As this year is coming to an end and with an overabundance of business laptops on the market, it is a great time to go shopping if you or your business are in need of a tech refresh for your systems. So the research below should help with the decision-making process of selecting a laptop that fits the needs of your business and its users.
Our evaluation process is fairly straightforward – start with the best in class lineups from such vendors as Dell, Lenovo, etc. and narrow down the list based on cost, performance, battery life, productivity features and support among others.
Most businesses manage their hardware and purchasing based on a fixed lifecycle or technology refresh schedule. In my personal experience and where I work now, this has typically been around 3 years. This helps with budgeting and projecting fixed costs for the business when it comes to hardware acquisition.
Factors To Consider
So what do you look for when considering buying a business laptop that should work well in terms of the needs of the organization and its users for the next few years? This, of course, will be different for each business, but certain factors tend to remain constant. Here’s what I would consider to be important when it comes to purchasing several PCs for your business:
- Battery life
The above characteristics are not meant to be a complete list and each business would assign different weights to each of the items listed above based on its own specific needs. So for the purposes of this guide, we will focus our attention on these five and let you decide which of these matters more to you when it comes to making your selection.
I’ve seen managers and other admin people involved with equipment purchasing decisions base their selection solely on price, believing they would be saving the business money in the long run by purchasing the cheapest laptops they could find. While this may have worked at some point in the past, this is an overly simplistic and in my view a short-sighted approach to computer purchasing in general and laptop purchasing in particular. Why do I say that? Well, let’s consider the impact of these mobile systems.
Firstly, with a highly mobile workforce, it is imperative that the equipment selected realistically match their needs because once this investment is made, there is no really easy way to make changes as was the case with desktop computers where extra memory could be added easily or a hard drive swapped out, etc. While not technically impossible to do with a laptop, it is progressively more difficult, expensive, time consuming and ultimately more disruptive to the end user to do this after the equipment has already been purchased and deployed.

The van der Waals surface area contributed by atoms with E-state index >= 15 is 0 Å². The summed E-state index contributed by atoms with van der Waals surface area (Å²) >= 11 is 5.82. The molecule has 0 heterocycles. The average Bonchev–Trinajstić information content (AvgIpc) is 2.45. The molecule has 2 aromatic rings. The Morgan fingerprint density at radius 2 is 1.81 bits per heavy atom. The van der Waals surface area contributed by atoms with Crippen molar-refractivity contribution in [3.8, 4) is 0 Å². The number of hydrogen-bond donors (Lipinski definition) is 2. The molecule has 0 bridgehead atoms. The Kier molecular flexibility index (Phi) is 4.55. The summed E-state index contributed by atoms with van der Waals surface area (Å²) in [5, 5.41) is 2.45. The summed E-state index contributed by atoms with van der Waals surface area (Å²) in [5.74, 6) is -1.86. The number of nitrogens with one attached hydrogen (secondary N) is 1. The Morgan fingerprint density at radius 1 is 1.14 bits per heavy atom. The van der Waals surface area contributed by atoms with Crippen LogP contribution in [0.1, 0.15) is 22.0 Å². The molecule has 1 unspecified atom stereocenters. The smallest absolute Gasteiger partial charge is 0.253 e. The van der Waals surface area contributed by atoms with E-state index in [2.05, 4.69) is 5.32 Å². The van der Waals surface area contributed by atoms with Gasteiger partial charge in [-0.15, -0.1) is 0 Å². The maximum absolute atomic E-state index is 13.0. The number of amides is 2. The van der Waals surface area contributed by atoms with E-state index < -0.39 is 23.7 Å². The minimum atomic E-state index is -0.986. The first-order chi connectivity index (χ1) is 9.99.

Secondly, purchasing the cheapest possible computer hardware implies by definition that any cost savings realized come at the expense of having cut corners either by the laptop vendor or in terms of features, usability and/or reliability. This strategy typically ends up costing more in the long run than having purchased better suited computers to begin with in terms of extra time needed and productivity lost. So I would advise spending some time upfront identifying hardware needs (not wants) to address any existing issues and make improvements.
When it comes to performance, how much is enough and how much is too much for a given task? Again, some time invested upfront to understand business needs and address any existing performance issues would go a long way in properly identifying the right hardware for the job. This typically means assessing each department’s needs individually instead of using a cookie cutter approach. Of course, this would be determined by budget constraints based on company size, use case scenarios, etc. Obviously, someone in Marketing should not require the same spec laptop as a developer, for example. Common sense, really…
When it comes to laptop battery life, there is no such thing as too much capacity or run time. This is one of the most common complaints I hear after a user has had their laptop for about a year or more. If your workforce is highly mobile like the users I work with who don’t want to worry about where to plug in to keep going, then obviously this will factor significantly into your laptop buying strategy. Fortunately, there are many business laptops out there with long-lasting battery life to choose from.